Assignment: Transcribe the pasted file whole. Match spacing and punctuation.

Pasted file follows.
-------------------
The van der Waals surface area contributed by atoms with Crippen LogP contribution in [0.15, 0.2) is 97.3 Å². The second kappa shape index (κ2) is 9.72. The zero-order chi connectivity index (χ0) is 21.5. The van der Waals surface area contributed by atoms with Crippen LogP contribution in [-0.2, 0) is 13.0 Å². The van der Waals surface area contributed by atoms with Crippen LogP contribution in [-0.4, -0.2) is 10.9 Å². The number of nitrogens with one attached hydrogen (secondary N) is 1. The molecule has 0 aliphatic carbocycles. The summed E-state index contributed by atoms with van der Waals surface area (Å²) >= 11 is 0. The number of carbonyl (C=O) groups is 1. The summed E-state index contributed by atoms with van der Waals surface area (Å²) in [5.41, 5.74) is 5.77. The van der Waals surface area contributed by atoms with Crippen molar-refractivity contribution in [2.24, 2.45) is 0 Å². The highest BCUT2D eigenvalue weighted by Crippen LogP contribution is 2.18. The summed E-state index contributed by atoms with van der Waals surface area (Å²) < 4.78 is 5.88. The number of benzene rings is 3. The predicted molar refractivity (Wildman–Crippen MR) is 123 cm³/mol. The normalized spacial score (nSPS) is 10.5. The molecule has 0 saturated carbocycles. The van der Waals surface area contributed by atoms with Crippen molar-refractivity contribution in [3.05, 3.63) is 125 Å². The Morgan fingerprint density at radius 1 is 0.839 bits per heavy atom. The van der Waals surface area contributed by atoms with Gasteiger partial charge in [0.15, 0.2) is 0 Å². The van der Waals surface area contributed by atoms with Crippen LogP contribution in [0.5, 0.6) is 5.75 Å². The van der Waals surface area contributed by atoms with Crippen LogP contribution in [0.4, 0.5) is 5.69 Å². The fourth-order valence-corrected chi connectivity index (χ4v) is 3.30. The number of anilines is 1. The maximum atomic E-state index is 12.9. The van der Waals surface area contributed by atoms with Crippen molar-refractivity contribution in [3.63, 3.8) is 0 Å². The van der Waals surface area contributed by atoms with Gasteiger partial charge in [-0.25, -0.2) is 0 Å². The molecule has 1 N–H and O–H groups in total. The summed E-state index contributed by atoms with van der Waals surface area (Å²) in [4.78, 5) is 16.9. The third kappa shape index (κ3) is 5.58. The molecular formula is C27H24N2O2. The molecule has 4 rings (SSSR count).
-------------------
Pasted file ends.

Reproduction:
The van der Waals surface area contributed by atoms with Crippen LogP contribution in [0.15, 0.2) is 97.3 Å². The second kappa shape index (κ2) is 9.72. The zero-order chi connectivity index (χ0) is 21.5. The van der Waals surface area contributed by atoms with Crippen LogP contribution in [-0.2, 0) is 13.0 Å². The van der Waals surface area contributed by atoms with Crippen LogP contribution in [-0.4, -0.2) is 10.9 Å². The number of nitrogens with one attached hydrogen (secondary N) is 1. The molecule has 0 aliphatic carbocycles. The summed E-state index contributed by atoms with van der Waals surface area (Å²) >= 11 is 0. The number of carbonyl (C=O) groups is 1. The summed E-state index contributed by atoms with van der Waals surface area (Å²) in [5.41, 5.74) is 5.77. The van der Waals surface area contributed by atoms with Crippen molar-refractivity contribution in [2.24, 2.45) is 0 Å². The highest BCUT2D eigenvalue weighted by Crippen LogP contribution is 2.18. The summed E-state index contributed by atoms with van der Waals surface area (Å²) < 4.78 is 5.88. The number of benzene rings is 3. The predicted molar refractivity (Wildman–Crippen MR) is 123 cm³/mol. The normalized spacial score (nSPS) is 10.5. The molecule has 0 saturated carbocycles. The van der Waals surface area contributed by atoms with Crippen molar-refractivity contribution in [3.05, 3.63) is 125 Å². The Morgan fingerprint density at radius 1 is 0.839 bits per heavy atom. The van der Waals surface area contributed by atoms with Gasteiger partial charge in [0.15, 0.2) is 0 Å². The van der Waals surface area contributed by atoms with Crippen LogP contribution in [0.5, 0.6) is 5.75 Å². The van der Waals surface area contributed by atoms with Crippen LogP contribution in [0.4, 0.5) is 5.69 Å². The fourth-order valence-corrected chi connectivity index (χ4v) is 3.30. The number of anilines is 1. The maximum atomic E-state index is 12.9. The van der Waals surface area contributed by atoms with Crippen molar-refractivity contribution in [3.63, 3.8) is 0 Å². The van der Waals surface area contributed by atoms with Gasteiger partial charge in [-0.25, -0.2) is 0 Å². The molecule has 1 N–H and O–H groups in total. The summed E-state index contributed by atoms with van der Waals surface area (Å²) in [4.78, 5) is 16.9. The third kappa shape index (κ3) is 5.58. The molecular formula is C27H24N2O2. The molecule has 4 rings (SSSR count).